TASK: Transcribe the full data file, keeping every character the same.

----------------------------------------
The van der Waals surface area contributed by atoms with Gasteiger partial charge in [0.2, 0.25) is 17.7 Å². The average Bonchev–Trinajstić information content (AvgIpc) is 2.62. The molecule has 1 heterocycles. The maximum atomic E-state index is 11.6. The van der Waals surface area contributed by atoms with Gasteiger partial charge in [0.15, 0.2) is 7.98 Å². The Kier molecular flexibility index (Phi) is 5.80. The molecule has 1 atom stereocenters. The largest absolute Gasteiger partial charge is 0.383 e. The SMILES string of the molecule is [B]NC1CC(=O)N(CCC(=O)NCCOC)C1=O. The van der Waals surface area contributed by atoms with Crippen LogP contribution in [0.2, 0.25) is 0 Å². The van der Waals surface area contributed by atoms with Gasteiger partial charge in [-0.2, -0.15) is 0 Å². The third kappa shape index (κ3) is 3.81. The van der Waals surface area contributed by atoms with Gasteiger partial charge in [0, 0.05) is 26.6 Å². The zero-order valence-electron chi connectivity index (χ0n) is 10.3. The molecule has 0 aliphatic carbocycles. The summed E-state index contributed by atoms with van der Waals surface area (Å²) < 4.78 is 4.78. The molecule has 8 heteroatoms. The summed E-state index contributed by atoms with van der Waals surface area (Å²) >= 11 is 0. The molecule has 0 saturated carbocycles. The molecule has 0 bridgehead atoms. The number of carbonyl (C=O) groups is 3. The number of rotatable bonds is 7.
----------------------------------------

The van der Waals surface area contributed by atoms with Gasteiger partial charge in [0.2, 0.25) is 17.7 Å². The average Bonchev–Trinajstić information content (AvgIpc) is 2.62. The molecule has 1 heterocycles. The maximum atomic E-state index is 11.6. The van der Waals surface area contributed by atoms with Gasteiger partial charge in [0.15, 0.2) is 7.98 Å². The Kier molecular flexibility index (Phi) is 5.80. The molecule has 1 atom stereocenters. The largest absolute Gasteiger partial charge is 0.383 e. The SMILES string of the molecule is [B]NC1CC(=O)N(CCC(=O)NCCOC)C1=O. The van der Waals surface area contributed by atoms with Crippen LogP contribution in [0.2, 0.25) is 0 Å². The van der Waals surface area contributed by atoms with Gasteiger partial charge in [-0.2, -0.15) is 0 Å². The third kappa shape index (κ3) is 3.81. The van der Waals surface area contributed by atoms with Gasteiger partial charge in [0, 0.05) is 26.6 Å². The zero-order valence-electron chi connectivity index (χ0n) is 10.3. The molecule has 0 aliphatic carbocycles. The summed E-state index contributed by atoms with van der Waals surface area (Å²) < 4.78 is 4.78. The molecule has 8 heteroatoms. The summed E-state index contributed by atoms with van der Waals surface area (Å²) >= 11 is 0. The molecule has 0 saturated carbocycles. The molecule has 0 bridgehead atoms. The number of carbonyl (C=O) groups is 3. The number of rotatable bonds is 7.